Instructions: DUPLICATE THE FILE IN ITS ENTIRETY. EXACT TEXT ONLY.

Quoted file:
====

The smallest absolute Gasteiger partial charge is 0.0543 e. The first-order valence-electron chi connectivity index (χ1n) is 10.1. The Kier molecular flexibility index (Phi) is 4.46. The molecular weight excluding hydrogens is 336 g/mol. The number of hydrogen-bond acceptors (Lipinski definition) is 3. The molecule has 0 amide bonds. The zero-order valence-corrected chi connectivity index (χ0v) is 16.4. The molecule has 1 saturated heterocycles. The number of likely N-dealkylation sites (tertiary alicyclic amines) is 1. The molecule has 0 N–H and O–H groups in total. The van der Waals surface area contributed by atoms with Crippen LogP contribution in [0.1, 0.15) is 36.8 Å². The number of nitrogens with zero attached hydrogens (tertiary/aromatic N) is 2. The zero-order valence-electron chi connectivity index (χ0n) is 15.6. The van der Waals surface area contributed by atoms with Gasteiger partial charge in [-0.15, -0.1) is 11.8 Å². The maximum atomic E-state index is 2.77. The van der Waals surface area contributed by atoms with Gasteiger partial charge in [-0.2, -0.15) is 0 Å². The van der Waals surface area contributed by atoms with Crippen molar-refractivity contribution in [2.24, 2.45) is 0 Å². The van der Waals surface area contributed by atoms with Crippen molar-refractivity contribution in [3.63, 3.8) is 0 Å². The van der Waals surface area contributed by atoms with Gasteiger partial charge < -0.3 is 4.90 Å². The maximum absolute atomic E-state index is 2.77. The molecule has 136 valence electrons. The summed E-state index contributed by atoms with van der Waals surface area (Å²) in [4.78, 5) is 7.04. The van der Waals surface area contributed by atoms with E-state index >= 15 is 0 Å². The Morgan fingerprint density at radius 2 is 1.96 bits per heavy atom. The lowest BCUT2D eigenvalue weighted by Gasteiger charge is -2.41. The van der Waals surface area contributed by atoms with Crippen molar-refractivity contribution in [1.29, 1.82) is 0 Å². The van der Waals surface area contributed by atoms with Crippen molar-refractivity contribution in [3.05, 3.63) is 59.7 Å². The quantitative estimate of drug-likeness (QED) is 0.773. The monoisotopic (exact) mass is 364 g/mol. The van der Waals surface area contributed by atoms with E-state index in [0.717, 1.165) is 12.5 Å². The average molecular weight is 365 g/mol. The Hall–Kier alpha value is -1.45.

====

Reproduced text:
The smallest absolute Gasteiger partial charge is 0.0543 e. The first-order valence-electron chi connectivity index (χ1n) is 10.1. The Kier molecular flexibility index (Phi) is 4.46. The molecular weight excluding hydrogens is 336 g/mol. The number of hydrogen-bond acceptors (Lipinski definition) is 3. The molecule has 0 amide bonds. The zero-order valence-corrected chi connectivity index (χ0v) is 16.4. The molecule has 1 saturated heterocycles. The number of likely N-dealkylation sites (tertiary alicyclic amines) is 1. The molecule has 0 N–H and O–H groups in total. The van der Waals surface area contributed by atoms with Crippen LogP contribution in [0.1, 0.15) is 36.8 Å². The number of nitrogens with zero attached hydrogens (tertiary/aromatic N) is 2. The zero-order valence-electron chi connectivity index (χ0n) is 15.6. The van der Waals surface area contributed by atoms with Gasteiger partial charge in [-0.15, -0.1) is 11.8 Å². The maximum atomic E-state index is 2.77. The van der Waals surface area contributed by atoms with Gasteiger partial charge in [-0.2, -0.15) is 0 Å². The van der Waals surface area contributed by atoms with Crippen molar-refractivity contribution in [2.24, 2.45) is 0 Å². The van der Waals surface area contributed by atoms with Crippen molar-refractivity contribution in [3.63, 3.8) is 0 Å². The van der Waals surface area contributed by atoms with Gasteiger partial charge < -0.3 is 4.90 Å². The maximum absolute atomic E-state index is 2.77. The molecule has 136 valence electrons. The summed E-state index contributed by atoms with van der Waals surface area (Å²) in [4.78, 5) is 7.04. The van der Waals surface area contributed by atoms with E-state index >= 15 is 0 Å². The Morgan fingerprint density at radius 2 is 1.96 bits per heavy atom. The lowest BCUT2D eigenvalue weighted by Gasteiger charge is -2.41. The van der Waals surface area contributed by atoms with Crippen molar-refractivity contribution in [1.29, 1.82) is 0 Å². The van der Waals surface area contributed by atoms with Crippen molar-refractivity contribution in [3.05, 3.63) is 59.7 Å². The quantitative estimate of drug-likeness (QED) is 0.773. The monoisotopic (exact) mass is 364 g/mol. The van der Waals surface area contributed by atoms with E-state index in [0.717, 1.165) is 12.5 Å². The average molecular weight is 365 g/mol. The Hall–Kier alpha value is -1.45.